Weather taking toll on northern Plains cattle feeders.

April 24, 2018

2 Min Read

Beef: With a winter that seemed never-ending, the northern Plains region appears to be reflecting much of the seasonal weather impact. From winter storm Liam in February to Quinn in March and, most recently, Xanto in mid-April, the toll weather has taken on the heart of Nebraska cattle feeding country is noticeable. As discussed in previous Meat Price Outlooks, the tightening of front-end supplies has been largely exacerbated by poor feeding conditions, with anecdotal reports being heard over the past several weeks of cattle producers selling some of the lightest and/or greenest cattle they’ve ever placed on showlists. While carcass weights (on a national level) have been declining seasonally, a closer look at regional delivered dressed weights reported from Nebraska formula sales appears to validate these claims. The cold and wet conditions left reported dressing percentages down 1.5-2.0%, averaging close to 62.25%.

Pork: With the record-large pig crop quarters in the U.S. (likely eight consecutive records when 2018 is analyzed from areas), how will imports of live pigs fare? With U.S. producers fully off from rebuilding the herd and expanding following the devastating effects of porcine epidemic diarrhea virus in 2014, total live animals arriving at U.S. borders from Canada are now on a decline. Producers leaned heavily upon Canadian imports of live pigs in 2015 both for breeding herd expansion as well as feeder pigs. While total live imports add together feeders, the breeding herd and harvest-ready animals, the current trend is still the same: a decline. U.S. producers, during the expansion of the last few years, needed live imports to complement the growth, but that is decreasing and is expected to continue on that path. This demonstrates a much lesser degree of reliance upon the Canadian system for animals.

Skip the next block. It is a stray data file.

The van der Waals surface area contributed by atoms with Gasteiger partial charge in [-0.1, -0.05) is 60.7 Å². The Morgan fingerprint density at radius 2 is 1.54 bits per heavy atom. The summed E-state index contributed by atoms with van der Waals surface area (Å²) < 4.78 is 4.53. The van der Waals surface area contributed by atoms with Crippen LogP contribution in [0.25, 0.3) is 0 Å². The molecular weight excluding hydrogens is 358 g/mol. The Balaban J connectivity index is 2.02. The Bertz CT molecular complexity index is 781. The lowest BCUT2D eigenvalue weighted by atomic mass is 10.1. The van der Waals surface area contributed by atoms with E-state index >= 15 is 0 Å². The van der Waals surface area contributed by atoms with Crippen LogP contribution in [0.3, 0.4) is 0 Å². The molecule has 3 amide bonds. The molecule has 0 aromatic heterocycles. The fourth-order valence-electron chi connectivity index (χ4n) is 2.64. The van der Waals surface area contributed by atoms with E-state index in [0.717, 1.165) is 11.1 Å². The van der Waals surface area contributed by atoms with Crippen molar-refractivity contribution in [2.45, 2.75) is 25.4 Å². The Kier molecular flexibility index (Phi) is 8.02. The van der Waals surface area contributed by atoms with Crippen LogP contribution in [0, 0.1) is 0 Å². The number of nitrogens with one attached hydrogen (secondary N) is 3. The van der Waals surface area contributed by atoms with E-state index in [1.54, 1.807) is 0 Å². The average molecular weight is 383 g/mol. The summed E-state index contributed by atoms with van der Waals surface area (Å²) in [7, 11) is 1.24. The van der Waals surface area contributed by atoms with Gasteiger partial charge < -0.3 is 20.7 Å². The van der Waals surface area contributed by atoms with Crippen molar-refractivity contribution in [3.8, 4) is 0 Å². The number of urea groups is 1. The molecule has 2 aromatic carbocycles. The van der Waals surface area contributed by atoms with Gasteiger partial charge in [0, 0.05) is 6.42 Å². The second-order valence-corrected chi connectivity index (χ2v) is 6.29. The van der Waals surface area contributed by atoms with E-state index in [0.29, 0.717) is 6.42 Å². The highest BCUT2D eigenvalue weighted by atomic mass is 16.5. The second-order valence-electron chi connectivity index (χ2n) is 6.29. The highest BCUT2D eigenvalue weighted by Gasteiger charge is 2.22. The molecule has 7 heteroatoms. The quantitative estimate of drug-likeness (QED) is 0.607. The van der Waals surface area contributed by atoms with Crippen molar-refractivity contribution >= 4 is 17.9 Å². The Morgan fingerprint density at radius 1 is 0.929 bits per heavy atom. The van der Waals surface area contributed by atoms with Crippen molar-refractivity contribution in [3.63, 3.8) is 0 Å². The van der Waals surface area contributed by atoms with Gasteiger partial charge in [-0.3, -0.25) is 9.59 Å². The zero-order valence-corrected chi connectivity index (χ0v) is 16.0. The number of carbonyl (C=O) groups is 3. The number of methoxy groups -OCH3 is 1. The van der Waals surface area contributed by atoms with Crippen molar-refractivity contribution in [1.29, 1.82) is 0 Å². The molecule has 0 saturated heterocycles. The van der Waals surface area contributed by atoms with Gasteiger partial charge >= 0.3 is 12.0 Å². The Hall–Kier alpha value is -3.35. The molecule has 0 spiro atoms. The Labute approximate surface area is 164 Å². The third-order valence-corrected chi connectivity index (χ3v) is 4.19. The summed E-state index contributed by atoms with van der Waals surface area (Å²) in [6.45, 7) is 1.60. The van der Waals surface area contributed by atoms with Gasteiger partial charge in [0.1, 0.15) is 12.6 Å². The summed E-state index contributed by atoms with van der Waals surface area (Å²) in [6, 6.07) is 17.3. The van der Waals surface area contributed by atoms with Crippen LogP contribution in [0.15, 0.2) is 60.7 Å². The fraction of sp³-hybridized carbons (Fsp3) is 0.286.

Poultry: The U.S. Department of Agriculture’s most recent “Poultry Slaughter” report pegged average live weights at 6.26 lb. during January and 6.23 lb. during February. The weekly report includes breakouts of harvested totals and weights within the individual weight classes. Cumulative harvested young chickens in the 4.25 lb.-and-under weight range are down 9% from a year ago, while the middle two segments are essentially unchanged from their prior-year gains, and the weekly harvest in the 7.76 lb.-plus category is up 5% from a year ago. Over the last four weeks, however, the upper weight range has dropped by nearly 7 million birds per week from the prior week, which has been showing up in the 6.26-7.75 lb. average weight range. The shuffling of supplies to accommodate year-ago premiums is expected to aid spot market relief in the near term.

For a more detailed look at the weekly forecasts for the various meat sectors and meat cuts, subscribe to the "Meat Price Outlook." Contact Susan Dahlgren at [email protected] for more information.

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